NMGA // The Knack: My Sharona
‘[…] Lots of upright, proper Americans were scandalized by the way Elvis moved his hips when he sang “rock and roll.” But how many realized what the phrase rock and roll meant? Cultural historian Michael Ventura, investigating the roots of African-American music, found that rock ’n’ roll was a term that originated in the juke joints of the South. Long in use by the time Elvis appeared, Ventura explains the phrase “hadn’t meant the name of a music, it meant ‘to fuck.’ ‘Rock,’ by itself, had pretty much meant that, in those circles, since the twenties at least.” […]
Though crusty old Ed Sullivan would have been scandalized to realize what he was saying when he announced this new “rock and roll all the kids are crazy about.” Examples of barely concealed sexual reference lurking just below the surface of common American English don’t stop there. Robert Farris Thompson, America’s most prominent historian of African art, says that funky is derived from the Ki-Kongolu-fuki, meaning “positive sweat” of the sort you get from dancing or having sex, but not working. One’smojo, which has to be “working” to attract a lover, is Ki-Kongo for “soul.” Boogie comes from mbugi, meaning “devilishly good.” And both jazz and jism likely derive from dinza, the Ki-Kongo word for “to ejaculate.”’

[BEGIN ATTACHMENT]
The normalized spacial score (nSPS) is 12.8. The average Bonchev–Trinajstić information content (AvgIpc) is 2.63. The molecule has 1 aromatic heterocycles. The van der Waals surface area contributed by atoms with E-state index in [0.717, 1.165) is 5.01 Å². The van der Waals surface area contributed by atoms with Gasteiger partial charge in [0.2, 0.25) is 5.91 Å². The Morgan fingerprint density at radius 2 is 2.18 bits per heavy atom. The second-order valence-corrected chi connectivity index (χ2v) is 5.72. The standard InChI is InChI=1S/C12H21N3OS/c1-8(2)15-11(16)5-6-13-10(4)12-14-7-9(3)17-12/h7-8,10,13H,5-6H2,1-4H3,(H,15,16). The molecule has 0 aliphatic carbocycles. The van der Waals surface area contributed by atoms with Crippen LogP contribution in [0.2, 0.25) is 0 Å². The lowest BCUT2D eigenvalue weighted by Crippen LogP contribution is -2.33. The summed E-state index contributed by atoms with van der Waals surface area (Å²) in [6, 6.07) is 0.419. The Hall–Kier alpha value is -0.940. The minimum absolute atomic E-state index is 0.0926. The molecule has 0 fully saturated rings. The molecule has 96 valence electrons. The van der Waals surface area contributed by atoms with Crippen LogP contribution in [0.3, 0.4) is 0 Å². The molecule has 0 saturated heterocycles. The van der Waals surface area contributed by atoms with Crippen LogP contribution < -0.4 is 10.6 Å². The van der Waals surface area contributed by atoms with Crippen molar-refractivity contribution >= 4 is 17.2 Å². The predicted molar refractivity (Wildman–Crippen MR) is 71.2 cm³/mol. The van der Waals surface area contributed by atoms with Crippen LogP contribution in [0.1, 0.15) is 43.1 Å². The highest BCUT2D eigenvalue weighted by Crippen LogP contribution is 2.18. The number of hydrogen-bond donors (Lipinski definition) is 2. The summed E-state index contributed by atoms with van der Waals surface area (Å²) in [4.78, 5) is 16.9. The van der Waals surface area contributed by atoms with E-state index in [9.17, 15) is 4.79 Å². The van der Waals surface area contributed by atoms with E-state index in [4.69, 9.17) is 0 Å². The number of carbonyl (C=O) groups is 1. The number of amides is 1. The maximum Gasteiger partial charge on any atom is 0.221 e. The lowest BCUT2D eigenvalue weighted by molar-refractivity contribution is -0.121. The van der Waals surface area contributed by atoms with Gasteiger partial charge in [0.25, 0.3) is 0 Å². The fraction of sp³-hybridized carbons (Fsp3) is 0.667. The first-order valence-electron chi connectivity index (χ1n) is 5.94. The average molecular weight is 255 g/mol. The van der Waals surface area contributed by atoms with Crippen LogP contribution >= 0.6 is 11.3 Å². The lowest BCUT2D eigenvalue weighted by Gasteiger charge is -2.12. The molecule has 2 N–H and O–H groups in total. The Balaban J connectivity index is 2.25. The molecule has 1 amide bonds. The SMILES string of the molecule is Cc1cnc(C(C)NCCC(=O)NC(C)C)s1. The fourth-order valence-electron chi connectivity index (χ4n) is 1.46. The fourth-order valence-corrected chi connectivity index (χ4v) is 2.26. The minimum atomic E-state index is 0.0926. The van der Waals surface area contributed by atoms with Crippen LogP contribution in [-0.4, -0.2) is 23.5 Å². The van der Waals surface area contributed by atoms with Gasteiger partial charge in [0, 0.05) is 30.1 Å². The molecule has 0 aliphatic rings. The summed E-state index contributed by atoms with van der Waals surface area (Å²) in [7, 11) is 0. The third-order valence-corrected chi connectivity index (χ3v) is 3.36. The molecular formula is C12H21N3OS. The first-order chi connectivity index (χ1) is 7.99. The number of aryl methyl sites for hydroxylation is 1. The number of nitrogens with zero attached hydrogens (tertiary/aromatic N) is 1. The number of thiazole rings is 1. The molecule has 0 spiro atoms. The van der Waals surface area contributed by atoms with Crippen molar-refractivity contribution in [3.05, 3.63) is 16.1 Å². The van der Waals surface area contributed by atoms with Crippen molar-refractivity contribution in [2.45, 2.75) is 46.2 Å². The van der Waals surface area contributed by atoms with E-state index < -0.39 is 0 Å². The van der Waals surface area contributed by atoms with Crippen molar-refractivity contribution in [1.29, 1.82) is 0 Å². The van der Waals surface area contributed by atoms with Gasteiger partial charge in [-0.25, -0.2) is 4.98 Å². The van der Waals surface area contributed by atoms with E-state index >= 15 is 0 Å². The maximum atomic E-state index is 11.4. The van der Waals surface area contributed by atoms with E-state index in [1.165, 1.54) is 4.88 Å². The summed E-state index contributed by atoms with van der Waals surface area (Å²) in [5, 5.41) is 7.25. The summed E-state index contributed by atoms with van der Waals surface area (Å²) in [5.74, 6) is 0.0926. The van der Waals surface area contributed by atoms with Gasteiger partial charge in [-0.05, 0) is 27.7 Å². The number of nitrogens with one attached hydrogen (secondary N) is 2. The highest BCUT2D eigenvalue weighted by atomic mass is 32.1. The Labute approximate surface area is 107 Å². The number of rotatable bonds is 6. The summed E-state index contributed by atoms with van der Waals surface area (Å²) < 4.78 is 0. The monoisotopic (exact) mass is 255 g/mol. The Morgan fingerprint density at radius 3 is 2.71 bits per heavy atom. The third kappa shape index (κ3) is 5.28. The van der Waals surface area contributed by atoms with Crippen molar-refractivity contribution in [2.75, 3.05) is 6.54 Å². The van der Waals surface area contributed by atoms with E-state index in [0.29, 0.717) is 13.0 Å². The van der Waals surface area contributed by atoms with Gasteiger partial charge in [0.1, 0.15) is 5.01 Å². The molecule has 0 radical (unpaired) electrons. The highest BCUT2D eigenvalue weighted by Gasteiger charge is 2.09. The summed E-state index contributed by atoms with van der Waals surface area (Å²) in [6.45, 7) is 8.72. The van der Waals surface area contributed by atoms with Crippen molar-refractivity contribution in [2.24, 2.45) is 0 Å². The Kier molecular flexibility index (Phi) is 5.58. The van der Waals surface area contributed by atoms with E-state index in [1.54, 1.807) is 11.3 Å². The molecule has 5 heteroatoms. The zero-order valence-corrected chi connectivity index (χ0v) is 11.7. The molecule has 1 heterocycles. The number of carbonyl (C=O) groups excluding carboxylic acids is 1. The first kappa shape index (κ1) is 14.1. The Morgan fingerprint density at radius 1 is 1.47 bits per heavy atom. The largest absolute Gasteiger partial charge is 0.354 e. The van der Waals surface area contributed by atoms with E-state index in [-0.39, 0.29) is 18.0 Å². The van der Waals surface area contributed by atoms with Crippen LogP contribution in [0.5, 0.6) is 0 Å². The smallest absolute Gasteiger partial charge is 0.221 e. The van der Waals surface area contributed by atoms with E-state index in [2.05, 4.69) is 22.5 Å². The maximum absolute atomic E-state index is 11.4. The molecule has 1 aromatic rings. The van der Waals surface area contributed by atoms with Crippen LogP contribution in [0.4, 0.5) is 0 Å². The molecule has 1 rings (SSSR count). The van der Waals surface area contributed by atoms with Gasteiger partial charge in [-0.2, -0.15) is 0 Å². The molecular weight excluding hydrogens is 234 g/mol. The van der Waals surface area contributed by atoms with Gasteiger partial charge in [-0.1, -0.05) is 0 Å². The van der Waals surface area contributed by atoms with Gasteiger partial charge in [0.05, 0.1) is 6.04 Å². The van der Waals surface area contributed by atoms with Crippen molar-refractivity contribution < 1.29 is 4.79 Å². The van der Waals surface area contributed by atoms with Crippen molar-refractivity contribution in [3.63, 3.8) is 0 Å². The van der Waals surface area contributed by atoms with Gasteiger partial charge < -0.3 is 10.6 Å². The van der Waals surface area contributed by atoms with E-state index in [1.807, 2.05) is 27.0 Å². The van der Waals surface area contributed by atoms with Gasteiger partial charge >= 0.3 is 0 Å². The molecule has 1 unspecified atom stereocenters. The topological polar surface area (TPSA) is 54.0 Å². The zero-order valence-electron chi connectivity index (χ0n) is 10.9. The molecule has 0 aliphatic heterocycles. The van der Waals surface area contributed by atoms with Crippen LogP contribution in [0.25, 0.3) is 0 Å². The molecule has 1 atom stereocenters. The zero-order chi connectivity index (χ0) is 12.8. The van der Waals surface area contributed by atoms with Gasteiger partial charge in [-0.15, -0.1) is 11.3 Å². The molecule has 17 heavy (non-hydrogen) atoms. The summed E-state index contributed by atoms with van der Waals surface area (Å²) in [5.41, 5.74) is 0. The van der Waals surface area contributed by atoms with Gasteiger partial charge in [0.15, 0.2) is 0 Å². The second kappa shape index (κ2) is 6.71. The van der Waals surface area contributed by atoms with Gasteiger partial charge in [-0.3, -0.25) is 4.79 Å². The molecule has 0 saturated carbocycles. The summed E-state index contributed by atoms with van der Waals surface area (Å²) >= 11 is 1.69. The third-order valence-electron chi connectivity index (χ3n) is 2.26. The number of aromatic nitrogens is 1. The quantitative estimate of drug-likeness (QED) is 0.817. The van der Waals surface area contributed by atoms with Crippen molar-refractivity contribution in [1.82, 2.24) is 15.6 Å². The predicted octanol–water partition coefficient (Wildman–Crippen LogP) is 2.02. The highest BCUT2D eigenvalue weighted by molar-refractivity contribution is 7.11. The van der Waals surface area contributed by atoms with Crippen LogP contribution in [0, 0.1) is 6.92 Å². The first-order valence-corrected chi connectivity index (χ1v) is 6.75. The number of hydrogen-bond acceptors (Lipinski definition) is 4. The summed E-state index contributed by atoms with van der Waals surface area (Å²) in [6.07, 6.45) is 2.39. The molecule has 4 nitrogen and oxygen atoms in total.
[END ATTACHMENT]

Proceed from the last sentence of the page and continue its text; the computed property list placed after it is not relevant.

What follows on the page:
Ryan, C. & Jethá, C. (2010). Sex At Dawn. How We Mate, Why We Stray, and What It Means for Modern Relationships. HarperCollins. p. 86.
No More Good Art is a website where I showcase a song every week. I started by illustrating standardised covers in 2013, and the project has slowly grown to become a full-fledged design exercise.
This is the latest iteration of the project, where I connect the posts to texts that inspire me.
© 2016 Hector Pahaut